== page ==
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Madhu Kumar for Docker

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How Microservices Architecture helps complex and evolving applications

What are Microservices?

Microservices (or microservices architecture) is an architectural approach in which a single application is composed of many loosely coupled and independently deployable smaller components, or services organised around business capabilities.

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What is Monolithic Architecture?

A monolithic architecture is the traditional unified model for the design of a software program. Monolithic Architecture is like a big container, wherein all the software components of an app are assembled and tightly coupled, i.e., each component fully depends on each other.

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How Microservices architecture makes Developer life easy?

  • Highly maintainable and testable - enables rapid and frequent development and deployment
  • Loosely coupled with other services - enables a team to work independently the majority of time on their service(s) without being impacted by changes to other services and without affecting other services
  • Independently deployable - enables a team to deploy their service without having to coordinate with other teams
  • Capable of being developed by a small team - essential for high productivity by avoiding the high communication head of large teams

When should you use Microservices?

Any architectural style has trade-offs: strengths and weaknesses that we must evaluate according to the context that it's used. This is certainly the case with microservices. While it's a useful architecture - many, indeed most, situations would do better with a monolith.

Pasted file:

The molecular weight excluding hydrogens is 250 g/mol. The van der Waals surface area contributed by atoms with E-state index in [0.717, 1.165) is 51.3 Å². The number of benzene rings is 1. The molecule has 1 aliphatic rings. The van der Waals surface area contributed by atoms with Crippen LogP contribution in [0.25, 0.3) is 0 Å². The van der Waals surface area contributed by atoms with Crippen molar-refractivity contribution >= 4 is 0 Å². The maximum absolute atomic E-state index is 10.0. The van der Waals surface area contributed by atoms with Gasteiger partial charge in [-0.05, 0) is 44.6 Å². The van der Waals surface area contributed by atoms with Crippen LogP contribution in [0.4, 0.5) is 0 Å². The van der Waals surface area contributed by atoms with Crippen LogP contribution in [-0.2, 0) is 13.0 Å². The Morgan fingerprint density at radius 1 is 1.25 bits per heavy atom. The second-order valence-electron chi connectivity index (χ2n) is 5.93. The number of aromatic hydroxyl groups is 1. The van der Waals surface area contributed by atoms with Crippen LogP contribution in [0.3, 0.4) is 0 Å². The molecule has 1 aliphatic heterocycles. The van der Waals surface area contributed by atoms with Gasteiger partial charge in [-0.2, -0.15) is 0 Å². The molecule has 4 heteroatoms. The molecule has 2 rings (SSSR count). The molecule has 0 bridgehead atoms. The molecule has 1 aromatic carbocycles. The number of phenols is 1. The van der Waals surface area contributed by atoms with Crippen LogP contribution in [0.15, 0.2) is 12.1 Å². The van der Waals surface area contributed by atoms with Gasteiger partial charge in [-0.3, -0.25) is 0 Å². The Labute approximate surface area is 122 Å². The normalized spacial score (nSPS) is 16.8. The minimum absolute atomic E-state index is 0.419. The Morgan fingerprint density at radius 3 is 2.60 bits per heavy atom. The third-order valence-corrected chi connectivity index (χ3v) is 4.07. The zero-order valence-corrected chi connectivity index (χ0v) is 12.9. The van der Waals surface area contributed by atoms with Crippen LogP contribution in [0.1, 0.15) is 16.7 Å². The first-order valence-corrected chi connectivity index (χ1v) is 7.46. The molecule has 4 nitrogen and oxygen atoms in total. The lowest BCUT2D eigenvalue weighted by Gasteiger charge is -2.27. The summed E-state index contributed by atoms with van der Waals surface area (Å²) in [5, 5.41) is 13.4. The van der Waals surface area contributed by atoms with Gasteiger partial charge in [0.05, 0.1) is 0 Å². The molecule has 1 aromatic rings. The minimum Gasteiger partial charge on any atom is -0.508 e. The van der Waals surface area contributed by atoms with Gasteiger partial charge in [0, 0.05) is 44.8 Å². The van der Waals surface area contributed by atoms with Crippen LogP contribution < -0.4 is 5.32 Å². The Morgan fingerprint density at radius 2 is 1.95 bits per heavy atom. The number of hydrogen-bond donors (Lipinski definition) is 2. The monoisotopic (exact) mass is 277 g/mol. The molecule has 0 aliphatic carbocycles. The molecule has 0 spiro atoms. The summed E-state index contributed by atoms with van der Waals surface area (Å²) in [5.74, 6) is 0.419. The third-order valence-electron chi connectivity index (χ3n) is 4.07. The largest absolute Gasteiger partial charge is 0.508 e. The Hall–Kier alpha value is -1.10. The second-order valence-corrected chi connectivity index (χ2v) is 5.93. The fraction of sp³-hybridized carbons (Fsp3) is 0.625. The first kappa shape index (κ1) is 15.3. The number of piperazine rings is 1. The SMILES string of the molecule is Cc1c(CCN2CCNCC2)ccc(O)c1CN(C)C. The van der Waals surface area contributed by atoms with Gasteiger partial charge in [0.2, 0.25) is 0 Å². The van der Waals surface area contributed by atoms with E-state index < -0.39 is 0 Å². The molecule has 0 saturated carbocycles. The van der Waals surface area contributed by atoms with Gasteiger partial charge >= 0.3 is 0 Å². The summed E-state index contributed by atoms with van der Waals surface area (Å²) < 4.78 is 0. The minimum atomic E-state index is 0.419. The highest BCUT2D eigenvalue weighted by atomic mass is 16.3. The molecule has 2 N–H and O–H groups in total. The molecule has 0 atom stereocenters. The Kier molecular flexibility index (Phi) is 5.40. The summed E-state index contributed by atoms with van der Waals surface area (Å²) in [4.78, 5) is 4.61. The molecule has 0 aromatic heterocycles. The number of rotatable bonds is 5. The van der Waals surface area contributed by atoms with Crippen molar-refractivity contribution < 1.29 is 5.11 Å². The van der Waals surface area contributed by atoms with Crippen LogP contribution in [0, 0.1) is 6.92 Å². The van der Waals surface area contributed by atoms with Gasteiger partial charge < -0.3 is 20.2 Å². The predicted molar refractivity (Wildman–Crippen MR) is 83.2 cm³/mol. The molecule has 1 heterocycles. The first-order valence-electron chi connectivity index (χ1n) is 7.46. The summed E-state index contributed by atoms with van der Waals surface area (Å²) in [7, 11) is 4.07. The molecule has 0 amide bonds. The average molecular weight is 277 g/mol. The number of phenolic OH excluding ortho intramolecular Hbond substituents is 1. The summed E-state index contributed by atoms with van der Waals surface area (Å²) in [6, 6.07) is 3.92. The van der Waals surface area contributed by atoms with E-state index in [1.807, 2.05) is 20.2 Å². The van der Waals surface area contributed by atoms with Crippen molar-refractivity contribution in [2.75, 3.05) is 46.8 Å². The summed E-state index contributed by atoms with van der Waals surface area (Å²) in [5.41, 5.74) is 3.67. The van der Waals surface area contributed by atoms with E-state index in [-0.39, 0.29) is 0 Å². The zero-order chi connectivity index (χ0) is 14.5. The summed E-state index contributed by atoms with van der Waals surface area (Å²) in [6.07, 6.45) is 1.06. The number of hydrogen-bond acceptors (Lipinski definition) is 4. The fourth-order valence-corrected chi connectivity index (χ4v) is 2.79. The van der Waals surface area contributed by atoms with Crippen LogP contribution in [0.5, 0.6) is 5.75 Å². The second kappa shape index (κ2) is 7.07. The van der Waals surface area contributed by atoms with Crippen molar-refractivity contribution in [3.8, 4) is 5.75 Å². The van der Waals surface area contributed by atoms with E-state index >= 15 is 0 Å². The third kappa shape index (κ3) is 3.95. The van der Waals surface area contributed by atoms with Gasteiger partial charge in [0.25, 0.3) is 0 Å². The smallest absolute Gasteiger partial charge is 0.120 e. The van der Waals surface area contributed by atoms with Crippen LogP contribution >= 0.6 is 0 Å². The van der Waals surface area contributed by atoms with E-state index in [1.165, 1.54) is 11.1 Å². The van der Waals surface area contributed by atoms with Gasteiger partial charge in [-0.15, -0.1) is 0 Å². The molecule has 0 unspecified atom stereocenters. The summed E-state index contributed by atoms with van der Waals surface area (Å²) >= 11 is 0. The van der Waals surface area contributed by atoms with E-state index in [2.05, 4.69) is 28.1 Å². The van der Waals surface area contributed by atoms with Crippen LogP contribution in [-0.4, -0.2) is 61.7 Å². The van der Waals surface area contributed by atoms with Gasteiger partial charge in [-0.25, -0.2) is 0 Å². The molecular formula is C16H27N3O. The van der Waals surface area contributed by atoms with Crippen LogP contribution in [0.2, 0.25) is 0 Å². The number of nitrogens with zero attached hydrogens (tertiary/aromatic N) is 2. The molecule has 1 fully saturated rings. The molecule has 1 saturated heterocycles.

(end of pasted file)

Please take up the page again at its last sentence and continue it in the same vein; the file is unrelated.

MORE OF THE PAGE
Microservices provide benefits…

  • Strong Module Boundaries: Microservices reinforce modular structure, which is particularly important for larger teams.
  • Independent Deployment: Simple services are easier to deploy, and since they are autonomous, are less likely to cause system failures when they go wrong.
  • Technology Diversity: With microservices you can mix multiple languages, development frameworks and data-storage technologies.

…but come with costs

  • Distribution: Distributed systems are harder to program, since remote calls are slow and are always at risk of failure.
  • Eventual Consistency: Maintaining strong consistency is extremely difficult for a distributed system, which means everyone has to manage eventual consistency.
  • Operational Complexity: You need a mature operations team to manage lots of services, which are being redeployed regularly.


Building complex applications is inherently difficult. A Monolithic architecture only makes sense for simple, lightweight applications. You will end up in a world of pain if you use it for complex applications. The Microservices architecture pattern is the better choice for complex, evolving applications despite the drawbacks and implementation challenges.


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